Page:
Mind the Gap
The creators of Screentime miniseries Pine Gap reveal how they recreated the eponymous Australian/US defence base and explain why it makes the perfect backdrop for drama.
Australian writer-producers Greg Haddrick and Felicity Packard knew they would face at least one major challenge when they pitched a miniseries set at the Pine Gap defence facility in the Outback to US and international broadcasters.
The problem? That few Americans are even aware of the existence of the joint US/Australian base, let alone its pivotal role in collecting and sharing intelligence on sensitive matters including terrorism, arms control and targets for missiles and other weapons of mass destruction.
But Netflix was an obvious choice as the copro partner with Australian pubcaster the ABC for Pine Gap, a six-part spy thriller produced by Banijay-owned Screentime Australia that launched on October 14.
Haddrick and Packard hatched the idea when ABC executives asked what they planned to do after ANZAC Girls, a 2014 miniseries that centred on the Australian and New Zealand nurses who served at Gallipoli and the Western Front in the First World War. As showrunner, Haddrick thought Pine Gap would be a great setting for a thriller that deals with the growing tensions between China, the US and Australia, particularly in the Asia-Pacific region. Packard, who lives in Oz capital Canberra, knew a lot of people who had worked at the Australian Signals Directorate (ASD), a government foreign intelligence-collection agency.
Funded by the ABC, they started developing the screenplay with producer Lisa Scott, a long-time collaborator. David Rosenberg, an American who lives in Australia and worked on the operations floor at Pine Gap for years, provided plenty of non-classified information.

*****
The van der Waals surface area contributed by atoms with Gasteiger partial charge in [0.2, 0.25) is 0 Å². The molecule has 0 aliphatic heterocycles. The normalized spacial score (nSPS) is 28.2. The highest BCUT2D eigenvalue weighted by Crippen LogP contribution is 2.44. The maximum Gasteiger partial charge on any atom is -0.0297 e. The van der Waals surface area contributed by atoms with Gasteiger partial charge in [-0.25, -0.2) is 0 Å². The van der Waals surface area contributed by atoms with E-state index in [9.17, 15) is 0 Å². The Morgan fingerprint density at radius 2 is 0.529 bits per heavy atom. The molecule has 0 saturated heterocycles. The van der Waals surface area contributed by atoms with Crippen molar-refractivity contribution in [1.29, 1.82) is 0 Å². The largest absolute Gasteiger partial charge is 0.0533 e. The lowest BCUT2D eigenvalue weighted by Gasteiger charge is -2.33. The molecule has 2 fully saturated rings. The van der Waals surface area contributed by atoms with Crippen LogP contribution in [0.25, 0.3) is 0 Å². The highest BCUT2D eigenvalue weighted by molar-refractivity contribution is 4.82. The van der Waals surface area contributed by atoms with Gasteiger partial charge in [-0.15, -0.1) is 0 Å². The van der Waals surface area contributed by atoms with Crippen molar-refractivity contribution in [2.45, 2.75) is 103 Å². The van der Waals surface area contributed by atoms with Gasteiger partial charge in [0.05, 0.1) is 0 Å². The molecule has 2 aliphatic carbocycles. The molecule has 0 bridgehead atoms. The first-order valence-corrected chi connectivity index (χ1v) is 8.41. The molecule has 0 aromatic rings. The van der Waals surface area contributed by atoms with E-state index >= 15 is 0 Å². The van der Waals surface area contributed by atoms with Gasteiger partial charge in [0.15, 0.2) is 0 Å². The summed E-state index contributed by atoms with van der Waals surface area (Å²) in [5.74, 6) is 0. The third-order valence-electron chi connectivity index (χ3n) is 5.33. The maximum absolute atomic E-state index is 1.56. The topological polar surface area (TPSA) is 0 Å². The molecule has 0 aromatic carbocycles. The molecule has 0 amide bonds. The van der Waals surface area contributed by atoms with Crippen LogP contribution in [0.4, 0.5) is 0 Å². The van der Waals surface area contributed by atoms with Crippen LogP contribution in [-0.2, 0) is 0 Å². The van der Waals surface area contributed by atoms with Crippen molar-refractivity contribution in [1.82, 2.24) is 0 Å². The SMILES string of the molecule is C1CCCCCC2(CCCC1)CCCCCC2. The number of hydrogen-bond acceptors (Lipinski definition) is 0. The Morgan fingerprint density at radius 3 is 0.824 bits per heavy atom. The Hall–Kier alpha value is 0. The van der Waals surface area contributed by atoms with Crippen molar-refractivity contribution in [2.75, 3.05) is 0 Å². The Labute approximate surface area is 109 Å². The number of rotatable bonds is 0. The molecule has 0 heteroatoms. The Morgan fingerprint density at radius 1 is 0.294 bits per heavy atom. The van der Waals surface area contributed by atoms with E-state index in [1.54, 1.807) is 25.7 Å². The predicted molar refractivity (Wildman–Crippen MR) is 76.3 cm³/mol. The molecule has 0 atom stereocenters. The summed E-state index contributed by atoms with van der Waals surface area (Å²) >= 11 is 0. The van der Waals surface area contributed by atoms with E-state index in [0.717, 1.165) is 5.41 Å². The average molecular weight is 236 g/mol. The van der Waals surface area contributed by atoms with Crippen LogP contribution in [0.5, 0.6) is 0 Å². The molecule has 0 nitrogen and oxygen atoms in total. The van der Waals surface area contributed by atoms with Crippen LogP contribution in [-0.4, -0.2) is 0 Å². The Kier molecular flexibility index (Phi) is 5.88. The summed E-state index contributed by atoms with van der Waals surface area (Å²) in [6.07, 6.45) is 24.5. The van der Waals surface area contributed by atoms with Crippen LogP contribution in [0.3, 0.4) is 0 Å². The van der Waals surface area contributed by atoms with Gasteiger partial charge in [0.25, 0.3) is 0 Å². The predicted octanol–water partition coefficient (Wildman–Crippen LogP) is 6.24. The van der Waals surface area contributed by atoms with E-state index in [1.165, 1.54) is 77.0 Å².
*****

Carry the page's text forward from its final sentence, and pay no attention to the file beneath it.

Based on her conversations with Rosenberg and former ASD personnel, Packard was keen to explore the complexity of relationships involving people in the intelligence services who are not allowed to discuss their job with their partner.
“Greg and I were entranced by the idea that you fall in love with somebody from a different country, you have both signed secrecy agreements and you have a fundamental loyalty to your own country,” says Packard. “What if you can’t tell your partner everything? And what if you work on the base but you partner doesn’t and you can’t talk about your work at all? What sort of stress does that level of secrecy place on relationships?”
Given the scale of the production, which involved location shooting in the Northern Territory and the construction of the vast operations floor in the Adelaide studios managed by the South Australian Film Corp, the producers knew they needed a copro partner.
Elizabeth Bradley, Netflix’s former VP of content, was a fan of the duo’s previous work including ANZAC Girls, Janet King, Cloudstreet and the Underbelly crime franchise. She contacted Haddrick to ask if he had any projects he thought might interest the streaming platform, so he sent her the first two scripts. That was followed by three long phone conversations as Haddrick explained the role of the base and how intelligence is shared between the two countries. He also mapped out the personal stories of the Americans and Aussies who work at the base and the issues of trust, loyalty and betrayal. Netflix signed on a year ago and the first two episodes will have their world premiere at the Adelaide Film Festival this October.
“There was a lot of interest in the idea from many American end-users. It was a matter of finding the right partner who was willing to take a risk on a show being made 12,000 miles away,” says Haddrick, who has since left Screentime, where he spent 17 years as head of drama, to launch his own banner, Rainfall Creations. ‘Rainfall’ was the CIA’s code name for Pine Gap.
Mat King, an Aussie director who helmed three seasons of Law & Order: UK and episodes of Doctor Who and DCI Banks, was entrusted with all six episodes. King, who grew up in Adelaide and was aware of the Pine Gap base, worked with Packard and Haddrick on Underbelly: Razor in 2011 and had been keen to collaborate with them again. “I had to pitch my vision of the show to Netflix; they were happy and approved me as the director,” King says. “The biggest part of my pitch is that I saw this as a six-hour film with six chapters.”